Big Ads, Negative Coverage in the Press Herald
Devaluing the Roadshow: For about a week, the Buying Roadshow, a New Mexico-based company that purchases old jewelry and antiques, has been running huge ads – three full pages each day – in The Portland Press Herald touting its appearance at a South Portland hotel. This Roadshow bears no relation to the PBS program “Antiques Roadshow,” which appraises old items and explains their origins. Buying Roadshow is strictly business, searching for whatever valuables it thinks it can sell later at a higher price.
The Press Herald has displayed a tendency in recent months to pander to advertisers by publishing puff pieces on them. So, it shouldn’t have been a surprise when the paper sent staff writer Beth Quimby to cover the Roadshow. What was a surprise was that Quimby’s April 14 story was anything but a puff piece. The article, which mentioned the extensive advertising in the paper, followed a woman selling jewelry through the process. She discovered the Roadshow didn’t offer nearly as much money as she expected for many of her items. Quimby then quotes a Portland-based dealer as saying traveling operations like the Buying Roadshow traditionally pay less than market value for rare pieces.
Oddly, Quimby has nothing in her story in response to these claims from officials of the Roadshow, a curious omission since she went out of her way to get reaction from a local competitor. And coverage in other papers around the country indicates Roadshow employees seem willing to be interviewed.
It could be that I’m seeing sinister motives where none exist. Quimby could have failed to cover all the angles through laziness or sloppiness. And Press Herald management isn’t noted for subtlety when it comes to catering to its ad customers on the news pages. But I can’t help wondering if this story was intended to be a sort of anti-puff piece, stroking a local company at the expense of a transient advertiser.
I’ve seen plenty of “Buy Local” campaigns.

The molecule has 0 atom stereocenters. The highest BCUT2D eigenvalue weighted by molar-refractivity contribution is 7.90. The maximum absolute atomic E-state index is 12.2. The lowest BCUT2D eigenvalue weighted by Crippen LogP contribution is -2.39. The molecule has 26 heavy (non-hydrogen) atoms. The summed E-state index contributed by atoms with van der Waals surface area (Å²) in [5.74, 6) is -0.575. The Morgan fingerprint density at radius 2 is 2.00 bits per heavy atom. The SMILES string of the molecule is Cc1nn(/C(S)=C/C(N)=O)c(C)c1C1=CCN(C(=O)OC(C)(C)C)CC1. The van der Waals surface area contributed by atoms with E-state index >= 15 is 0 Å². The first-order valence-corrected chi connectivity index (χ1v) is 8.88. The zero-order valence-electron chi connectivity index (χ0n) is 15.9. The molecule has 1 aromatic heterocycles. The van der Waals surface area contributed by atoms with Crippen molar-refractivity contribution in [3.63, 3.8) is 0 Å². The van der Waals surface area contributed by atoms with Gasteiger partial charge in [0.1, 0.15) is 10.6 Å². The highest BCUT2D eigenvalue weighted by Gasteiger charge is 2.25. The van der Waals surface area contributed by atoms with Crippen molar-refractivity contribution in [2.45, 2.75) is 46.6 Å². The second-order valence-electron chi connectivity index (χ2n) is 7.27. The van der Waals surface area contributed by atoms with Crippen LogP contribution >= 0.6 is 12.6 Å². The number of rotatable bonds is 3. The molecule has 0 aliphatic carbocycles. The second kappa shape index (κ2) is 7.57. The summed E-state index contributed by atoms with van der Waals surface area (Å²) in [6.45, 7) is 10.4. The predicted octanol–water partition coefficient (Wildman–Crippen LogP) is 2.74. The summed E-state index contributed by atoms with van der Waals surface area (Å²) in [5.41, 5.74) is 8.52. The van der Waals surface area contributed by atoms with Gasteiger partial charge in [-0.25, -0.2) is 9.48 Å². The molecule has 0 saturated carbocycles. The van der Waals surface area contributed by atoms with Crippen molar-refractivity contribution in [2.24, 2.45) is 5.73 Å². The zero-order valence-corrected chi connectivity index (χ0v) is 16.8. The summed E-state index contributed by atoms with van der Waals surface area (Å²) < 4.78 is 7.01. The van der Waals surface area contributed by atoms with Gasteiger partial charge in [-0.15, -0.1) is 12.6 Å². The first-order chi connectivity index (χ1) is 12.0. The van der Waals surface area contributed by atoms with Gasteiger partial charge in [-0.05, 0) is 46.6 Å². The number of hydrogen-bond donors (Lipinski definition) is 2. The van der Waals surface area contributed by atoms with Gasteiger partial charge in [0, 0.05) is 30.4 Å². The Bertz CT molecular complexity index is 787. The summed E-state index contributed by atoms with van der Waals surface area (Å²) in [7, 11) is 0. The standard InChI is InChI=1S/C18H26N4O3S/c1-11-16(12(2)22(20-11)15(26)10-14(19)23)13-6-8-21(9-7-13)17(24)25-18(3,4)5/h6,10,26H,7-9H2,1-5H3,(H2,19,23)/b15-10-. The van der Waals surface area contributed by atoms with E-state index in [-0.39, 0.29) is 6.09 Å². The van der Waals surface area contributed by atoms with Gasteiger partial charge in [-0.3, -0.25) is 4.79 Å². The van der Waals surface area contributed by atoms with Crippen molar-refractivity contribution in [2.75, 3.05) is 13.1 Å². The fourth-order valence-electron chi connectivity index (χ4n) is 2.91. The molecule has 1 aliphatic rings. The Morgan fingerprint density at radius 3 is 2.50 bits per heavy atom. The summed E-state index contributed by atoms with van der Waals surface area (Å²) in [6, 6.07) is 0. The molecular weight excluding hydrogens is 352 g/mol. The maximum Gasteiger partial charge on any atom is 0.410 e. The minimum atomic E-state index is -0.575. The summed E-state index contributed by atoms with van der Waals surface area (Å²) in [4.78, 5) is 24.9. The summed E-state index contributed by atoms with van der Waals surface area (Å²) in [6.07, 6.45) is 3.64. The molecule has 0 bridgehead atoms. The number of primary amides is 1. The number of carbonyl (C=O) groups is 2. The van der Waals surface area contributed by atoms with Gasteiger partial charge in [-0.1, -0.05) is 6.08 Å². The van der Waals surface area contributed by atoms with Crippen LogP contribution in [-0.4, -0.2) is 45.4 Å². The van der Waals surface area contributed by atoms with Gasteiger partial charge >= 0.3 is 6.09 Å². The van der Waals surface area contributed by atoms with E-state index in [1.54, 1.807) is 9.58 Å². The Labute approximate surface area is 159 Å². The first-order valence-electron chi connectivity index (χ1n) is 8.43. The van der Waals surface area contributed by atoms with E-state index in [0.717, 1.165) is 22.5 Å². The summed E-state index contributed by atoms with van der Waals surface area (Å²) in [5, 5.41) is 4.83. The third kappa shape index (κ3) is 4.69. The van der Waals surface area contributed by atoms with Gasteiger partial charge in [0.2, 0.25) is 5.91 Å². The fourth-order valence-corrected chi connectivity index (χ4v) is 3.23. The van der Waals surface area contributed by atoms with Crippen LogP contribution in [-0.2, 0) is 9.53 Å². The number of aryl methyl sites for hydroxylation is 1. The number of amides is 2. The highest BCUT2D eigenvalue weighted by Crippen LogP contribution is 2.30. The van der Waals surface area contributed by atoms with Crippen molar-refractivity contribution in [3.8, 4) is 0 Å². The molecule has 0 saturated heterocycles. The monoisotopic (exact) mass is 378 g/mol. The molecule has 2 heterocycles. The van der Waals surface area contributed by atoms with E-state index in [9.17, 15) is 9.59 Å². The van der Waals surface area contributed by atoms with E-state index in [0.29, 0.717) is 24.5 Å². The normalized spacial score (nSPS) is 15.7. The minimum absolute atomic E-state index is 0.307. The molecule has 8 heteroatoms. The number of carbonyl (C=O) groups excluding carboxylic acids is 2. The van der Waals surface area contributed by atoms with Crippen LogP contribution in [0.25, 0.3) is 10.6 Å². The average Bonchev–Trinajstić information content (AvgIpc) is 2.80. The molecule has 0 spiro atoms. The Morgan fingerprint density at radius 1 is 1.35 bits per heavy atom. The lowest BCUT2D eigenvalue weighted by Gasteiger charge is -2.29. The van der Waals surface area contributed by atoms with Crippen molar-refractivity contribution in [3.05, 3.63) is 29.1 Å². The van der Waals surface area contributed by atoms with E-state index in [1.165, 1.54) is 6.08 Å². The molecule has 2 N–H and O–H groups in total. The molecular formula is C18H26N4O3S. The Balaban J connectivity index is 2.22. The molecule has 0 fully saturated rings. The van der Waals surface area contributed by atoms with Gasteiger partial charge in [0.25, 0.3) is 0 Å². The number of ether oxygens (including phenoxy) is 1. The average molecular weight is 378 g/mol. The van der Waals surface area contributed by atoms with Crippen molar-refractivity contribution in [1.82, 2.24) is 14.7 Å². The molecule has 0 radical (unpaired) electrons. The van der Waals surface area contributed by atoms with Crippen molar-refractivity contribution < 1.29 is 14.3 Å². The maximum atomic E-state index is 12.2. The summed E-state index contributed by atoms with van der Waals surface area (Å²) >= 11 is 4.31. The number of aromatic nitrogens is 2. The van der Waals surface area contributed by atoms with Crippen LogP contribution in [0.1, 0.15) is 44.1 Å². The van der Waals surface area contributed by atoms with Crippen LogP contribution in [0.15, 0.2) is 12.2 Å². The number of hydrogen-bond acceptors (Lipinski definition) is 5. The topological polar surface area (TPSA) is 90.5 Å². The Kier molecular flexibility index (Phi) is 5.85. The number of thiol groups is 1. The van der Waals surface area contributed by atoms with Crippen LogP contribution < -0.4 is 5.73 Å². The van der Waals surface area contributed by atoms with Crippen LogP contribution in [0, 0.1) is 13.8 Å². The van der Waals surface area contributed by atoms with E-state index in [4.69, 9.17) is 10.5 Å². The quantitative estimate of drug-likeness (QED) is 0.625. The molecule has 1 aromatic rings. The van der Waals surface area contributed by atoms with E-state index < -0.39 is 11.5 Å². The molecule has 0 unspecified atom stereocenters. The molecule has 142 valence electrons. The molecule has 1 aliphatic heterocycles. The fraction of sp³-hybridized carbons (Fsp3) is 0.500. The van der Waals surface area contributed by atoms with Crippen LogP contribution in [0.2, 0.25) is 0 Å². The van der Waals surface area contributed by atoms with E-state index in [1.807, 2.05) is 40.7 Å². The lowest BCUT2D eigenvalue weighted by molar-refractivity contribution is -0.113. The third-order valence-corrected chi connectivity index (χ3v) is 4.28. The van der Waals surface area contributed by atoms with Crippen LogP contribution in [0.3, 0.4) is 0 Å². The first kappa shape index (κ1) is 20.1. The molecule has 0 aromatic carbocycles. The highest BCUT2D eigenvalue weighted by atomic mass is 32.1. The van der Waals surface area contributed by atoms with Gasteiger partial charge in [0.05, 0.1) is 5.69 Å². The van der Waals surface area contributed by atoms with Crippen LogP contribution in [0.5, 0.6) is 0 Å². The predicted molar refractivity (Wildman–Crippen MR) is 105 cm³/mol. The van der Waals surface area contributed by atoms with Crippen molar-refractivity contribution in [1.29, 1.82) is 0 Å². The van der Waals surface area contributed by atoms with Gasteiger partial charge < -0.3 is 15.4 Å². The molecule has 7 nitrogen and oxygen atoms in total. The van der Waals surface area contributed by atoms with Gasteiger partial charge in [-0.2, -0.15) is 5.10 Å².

This might be the first time I’ve come across “Pander Local.”
At least in newspapers.
Distracted editing: The Press Herald didn’t bother to use coverage from its sister paper, the Kennebec Journal, to report on the Tea Party protest held in Augusta on April 15. Instead, the April 16 Portland paper carried an Associated Press piece on the rally.
That wouldn’t have been a problem if the copy editor had been paying attention when he or she clipped off the end of the AP article, leaving this as the story’s conclusion:
“A Maine consumer group's leader dismissed tea party activists' rhetoric as ‘just a colorful distraction’ from real issues that confront Mainers such as unaffordable health insurance, toxic pollution and abuses by financial institutions.”
What consumer group? Who was the leader? Why does he get a free shot at the Tea Partiers without having to reveal his identity?
To answer the first two questions, one had to seek out the same piece online, where the rest of the AP story shows up. It was the Maine People’s Alliance and its executive director, Jesse Graham.
The answer to the third question seems to be either ineptness or indifference at the Press Herald.
For more comprehensive (and better edited) Tea Party coverage, news junkies are advised to check out the radio report on the Maine Public Broadcasting Network, which offered a balanced assessment, or the Bangor Daily News, which covered rallies in both Augusta and Bangor.
Confused commissioners: Here’s how Press Herald staff writer Dennis Hoey described the Portland Charter Commission’s latest gathering in his April 16 story:
“In what turned out to be one of the Charter Commission's most addled meetings, commissioners in attendance voted 5-4 to separate the question of creating the position of an elected mayor from the question of whether to have ranked-choice voting to elect the mayor.”
The word “addled” should be used more often in connection with public deliberations.
Al Diamon is taking a week off. E-mails to firstname.lastname@example.org will be dealt with when he returns.